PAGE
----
Hunter, Walter S. (1889-1954)

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HUNTER, WALTER S. (1889-1954)

Scientists studying learning and memory know Walter Samuel Hunter best for his analytical application of a device for assessing short-term retention, the delayed-response task. But his contributions to psychology were much more broad, and deep, than that. He was an influential and moderating force in the behaviorist movement; his thoughts and experiments included topics that remain issues of mainstream interest, such as the nature of an animal's representation for memory, consciousness, and genetic influences on intellectual achievement; and he was a significant applied psychologist with the military.

When Hunter was born, in 1889, it had been about a century since his Scotch-Irish ancestors had come to the United States. Born in Decatur, Illinois, within a year of the births of U.S. president Dwight D. Eisenhower (1953 to 1961), French soldier Charles de Gaulle, German dictator Adolf Hitler, English motion-picture actor Charles Chaplin, and English poet and critic T. S. Eliot, Hunter spent his early adolescence working on his father's farm near Fort Worth, Texas. His intellectual interests emerged early. In the first stages of his adolescence he purchased and read English naturalist Charles Darwin's groundbreaking Origin of Species and Descent of Man, and by age fifteen he had developed an active interest in a career in electrical engineering (Hunt, 1956). He attended Polytechnic College at Fort Worth with this objective in mind, but psychology attracted his attention through his reading of American psychologist and philosopher William James's textbooks, and he transferred to the University of Texas in 1908 to study this field (Hunt, 1956).

After graduating from the University of Texas in 1910, he pursued his graduate work at the University of Chicago. Within only two years he completed his doctorate and returned as an instructor to the University of Texas. But these two years at Chicago must have been a concentrated experience indeed, in view of two particularly substantial outcomes. First, his thinking as a scientist was shaped by two of his professors, James Angell and Harvey Carr, who were among the leading functionalists of the day. Their influence undoubtedly helped form Hunter's favorable view of behaviorism, which had close links to functionalism (an orientation that emphasized the relationships between environmental or task variables and learning, rather than theories of how hypothetical processes determine the occurrence of learning). In addition, Angell had directed the Ph.D. dissertation of John Watson at the University of Chicago a few years earlier. He undoubtedly maintained sufficient contact with Watson to transmit the latter's ideas to his own students. It is likely that in this way, Hunter was exposed early to the notions set forth by Watson in his Psychological Review paper mapping out the elements of behaviorism just one year after Hunter received his Ph.D.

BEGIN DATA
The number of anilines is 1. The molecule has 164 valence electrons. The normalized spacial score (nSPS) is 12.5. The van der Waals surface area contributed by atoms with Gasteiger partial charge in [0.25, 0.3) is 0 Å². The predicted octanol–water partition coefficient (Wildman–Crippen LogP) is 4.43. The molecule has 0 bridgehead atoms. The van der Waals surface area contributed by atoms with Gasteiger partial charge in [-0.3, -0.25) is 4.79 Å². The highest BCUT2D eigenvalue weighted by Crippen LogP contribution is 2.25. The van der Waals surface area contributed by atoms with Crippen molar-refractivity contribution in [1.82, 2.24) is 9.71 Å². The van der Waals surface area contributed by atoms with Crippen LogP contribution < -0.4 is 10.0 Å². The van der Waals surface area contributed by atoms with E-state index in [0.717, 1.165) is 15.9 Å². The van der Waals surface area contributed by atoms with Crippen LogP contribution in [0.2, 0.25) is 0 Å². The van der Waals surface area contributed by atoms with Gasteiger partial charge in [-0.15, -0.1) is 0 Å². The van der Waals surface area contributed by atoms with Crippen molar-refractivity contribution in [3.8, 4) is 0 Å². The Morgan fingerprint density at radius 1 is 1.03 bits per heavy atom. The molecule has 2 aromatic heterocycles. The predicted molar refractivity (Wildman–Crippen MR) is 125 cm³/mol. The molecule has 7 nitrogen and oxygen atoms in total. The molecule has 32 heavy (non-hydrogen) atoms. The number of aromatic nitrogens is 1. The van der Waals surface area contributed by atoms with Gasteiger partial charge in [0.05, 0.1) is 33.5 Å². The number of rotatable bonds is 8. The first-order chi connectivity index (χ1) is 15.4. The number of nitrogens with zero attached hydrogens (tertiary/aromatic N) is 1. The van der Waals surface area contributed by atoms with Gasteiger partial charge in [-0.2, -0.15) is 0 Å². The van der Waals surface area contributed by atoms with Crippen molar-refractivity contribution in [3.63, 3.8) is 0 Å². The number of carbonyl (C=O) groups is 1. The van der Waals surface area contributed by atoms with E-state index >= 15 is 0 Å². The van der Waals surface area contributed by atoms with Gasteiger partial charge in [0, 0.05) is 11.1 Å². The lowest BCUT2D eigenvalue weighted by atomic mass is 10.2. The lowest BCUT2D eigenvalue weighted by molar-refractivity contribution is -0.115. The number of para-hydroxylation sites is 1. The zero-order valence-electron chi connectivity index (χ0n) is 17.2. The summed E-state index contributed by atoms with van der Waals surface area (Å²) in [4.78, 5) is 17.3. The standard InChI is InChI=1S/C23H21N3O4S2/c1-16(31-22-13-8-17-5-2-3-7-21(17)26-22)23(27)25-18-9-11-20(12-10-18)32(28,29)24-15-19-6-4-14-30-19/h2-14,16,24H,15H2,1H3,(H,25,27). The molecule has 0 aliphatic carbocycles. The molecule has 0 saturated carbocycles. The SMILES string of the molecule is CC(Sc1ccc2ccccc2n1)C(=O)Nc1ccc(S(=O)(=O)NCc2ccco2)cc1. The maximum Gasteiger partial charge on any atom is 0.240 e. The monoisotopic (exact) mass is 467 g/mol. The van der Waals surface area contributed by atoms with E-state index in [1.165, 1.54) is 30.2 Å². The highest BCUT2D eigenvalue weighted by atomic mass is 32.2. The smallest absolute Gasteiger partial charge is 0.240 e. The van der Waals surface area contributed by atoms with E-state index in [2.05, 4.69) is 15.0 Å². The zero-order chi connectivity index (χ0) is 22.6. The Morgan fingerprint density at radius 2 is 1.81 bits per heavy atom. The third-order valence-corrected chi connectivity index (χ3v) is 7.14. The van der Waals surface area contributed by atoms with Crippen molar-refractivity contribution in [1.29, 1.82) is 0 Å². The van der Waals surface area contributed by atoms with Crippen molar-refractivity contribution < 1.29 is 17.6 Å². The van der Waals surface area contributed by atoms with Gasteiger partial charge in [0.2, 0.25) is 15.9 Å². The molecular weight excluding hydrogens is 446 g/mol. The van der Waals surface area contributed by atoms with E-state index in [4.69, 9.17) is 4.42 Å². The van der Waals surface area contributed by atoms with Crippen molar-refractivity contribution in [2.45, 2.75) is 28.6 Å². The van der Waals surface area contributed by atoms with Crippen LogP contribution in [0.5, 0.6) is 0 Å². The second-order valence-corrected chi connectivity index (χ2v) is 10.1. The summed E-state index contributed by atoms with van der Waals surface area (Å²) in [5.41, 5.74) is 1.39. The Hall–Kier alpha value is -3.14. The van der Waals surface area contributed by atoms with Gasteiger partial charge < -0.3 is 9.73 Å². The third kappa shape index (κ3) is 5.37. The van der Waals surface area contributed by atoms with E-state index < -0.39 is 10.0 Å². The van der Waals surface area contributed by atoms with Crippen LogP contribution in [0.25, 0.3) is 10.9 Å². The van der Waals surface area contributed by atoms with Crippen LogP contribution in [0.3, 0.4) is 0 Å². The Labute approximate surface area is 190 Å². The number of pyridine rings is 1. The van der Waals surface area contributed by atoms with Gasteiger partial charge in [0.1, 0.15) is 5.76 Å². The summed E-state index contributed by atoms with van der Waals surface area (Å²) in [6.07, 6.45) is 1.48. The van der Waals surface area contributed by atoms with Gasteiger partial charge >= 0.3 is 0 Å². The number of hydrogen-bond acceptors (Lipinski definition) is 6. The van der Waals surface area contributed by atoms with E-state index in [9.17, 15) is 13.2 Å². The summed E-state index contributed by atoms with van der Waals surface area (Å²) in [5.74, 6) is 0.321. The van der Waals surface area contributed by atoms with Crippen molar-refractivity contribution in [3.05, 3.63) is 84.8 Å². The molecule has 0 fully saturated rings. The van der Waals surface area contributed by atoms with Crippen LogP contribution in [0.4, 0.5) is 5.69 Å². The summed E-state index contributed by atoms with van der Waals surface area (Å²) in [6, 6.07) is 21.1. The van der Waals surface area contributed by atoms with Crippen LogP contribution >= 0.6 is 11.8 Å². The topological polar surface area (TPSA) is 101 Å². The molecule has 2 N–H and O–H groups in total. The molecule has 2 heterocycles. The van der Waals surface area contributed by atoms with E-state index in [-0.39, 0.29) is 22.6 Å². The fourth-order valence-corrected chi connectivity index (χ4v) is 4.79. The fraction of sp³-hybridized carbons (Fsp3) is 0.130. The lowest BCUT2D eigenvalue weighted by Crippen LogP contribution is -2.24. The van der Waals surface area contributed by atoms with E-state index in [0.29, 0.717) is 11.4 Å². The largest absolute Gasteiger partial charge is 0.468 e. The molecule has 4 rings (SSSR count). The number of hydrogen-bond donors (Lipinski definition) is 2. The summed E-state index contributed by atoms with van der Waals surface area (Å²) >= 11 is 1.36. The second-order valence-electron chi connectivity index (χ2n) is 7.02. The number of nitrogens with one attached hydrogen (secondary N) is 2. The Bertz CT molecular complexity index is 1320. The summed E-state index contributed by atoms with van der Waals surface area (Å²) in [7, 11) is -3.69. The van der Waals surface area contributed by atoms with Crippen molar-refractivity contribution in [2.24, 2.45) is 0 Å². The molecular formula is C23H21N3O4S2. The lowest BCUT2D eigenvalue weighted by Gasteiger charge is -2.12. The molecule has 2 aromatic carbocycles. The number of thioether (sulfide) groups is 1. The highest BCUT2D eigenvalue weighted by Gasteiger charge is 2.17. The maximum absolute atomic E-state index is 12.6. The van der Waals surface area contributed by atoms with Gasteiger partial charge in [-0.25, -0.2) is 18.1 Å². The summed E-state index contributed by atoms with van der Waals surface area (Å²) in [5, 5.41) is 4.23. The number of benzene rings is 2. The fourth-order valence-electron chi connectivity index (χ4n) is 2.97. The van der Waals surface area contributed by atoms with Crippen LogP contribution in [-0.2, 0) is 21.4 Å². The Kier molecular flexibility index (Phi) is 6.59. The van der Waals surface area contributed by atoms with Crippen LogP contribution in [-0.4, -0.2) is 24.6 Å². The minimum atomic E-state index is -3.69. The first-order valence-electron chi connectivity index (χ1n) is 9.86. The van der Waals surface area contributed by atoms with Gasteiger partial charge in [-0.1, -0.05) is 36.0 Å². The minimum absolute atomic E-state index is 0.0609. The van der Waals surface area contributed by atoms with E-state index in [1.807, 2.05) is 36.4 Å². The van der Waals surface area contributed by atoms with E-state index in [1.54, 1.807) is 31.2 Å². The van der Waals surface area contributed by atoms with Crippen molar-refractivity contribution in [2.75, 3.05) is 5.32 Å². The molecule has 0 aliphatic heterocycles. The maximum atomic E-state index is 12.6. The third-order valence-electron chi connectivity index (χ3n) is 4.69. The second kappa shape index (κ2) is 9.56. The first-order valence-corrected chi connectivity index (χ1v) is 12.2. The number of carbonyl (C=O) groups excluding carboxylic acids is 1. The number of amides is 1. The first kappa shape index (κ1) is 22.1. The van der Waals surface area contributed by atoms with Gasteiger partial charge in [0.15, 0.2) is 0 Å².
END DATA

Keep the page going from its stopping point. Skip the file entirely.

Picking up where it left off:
Undeterred by a teaching load of four courses per semester, Hunter was productive in his research at the University of Texas, and after four years was appointed professor and head of the department of psychology at the University of Kansas (at age twenty-seven). Soon afterward, World War I required that Hunter work in the military service. As a psychological examiner he helped illustrate the predictive value of simply administered psychological tests, and in World War II he served as one of the military's leading administrators of such testing. In 1925 Hunter became the first G. Stanley Hall Professor of Genetic Psychology at Clark, and in 1936 he was named head of the department at Brown University, where he remained until his death in 1954 (Carmichael, 1954). Hunter worked influentially in the editing of several journals (Psychological Bulletin, Comparative Psychology Monographs, Behavior Monographs, and Journal of Animal Behavior), and he created Psychological Abstracts and edited it for twenty years. His several and diverse honors included membership in the National Research Council and the National Academy of Sciences, posts as president of several professional research societies, including the American Psychological Association, and receipt of the U.S. President's Medal for Merit for his service as chairman of the Applied Psychology Panel of the National Defense Research Council during World War II (Schlosberg, 1954).

Hunter's scientific contributions are equally impressive and diverse, including his study of visual afterimages, auditory discriminations, and issues of social psychology, consciousness, and thinking, but his most lasting contributions dealt with the topic that pervaded his writing in all other respects: memory. This is despite the fact that Hunter himself assiduously avoided reference to "memories" or a "memory process" in animals. To describe how a horse seemed to remember the route home, Hunter preferred instead the concept of "sensory recognition," which, he felt, avoided attributing ideation to animals.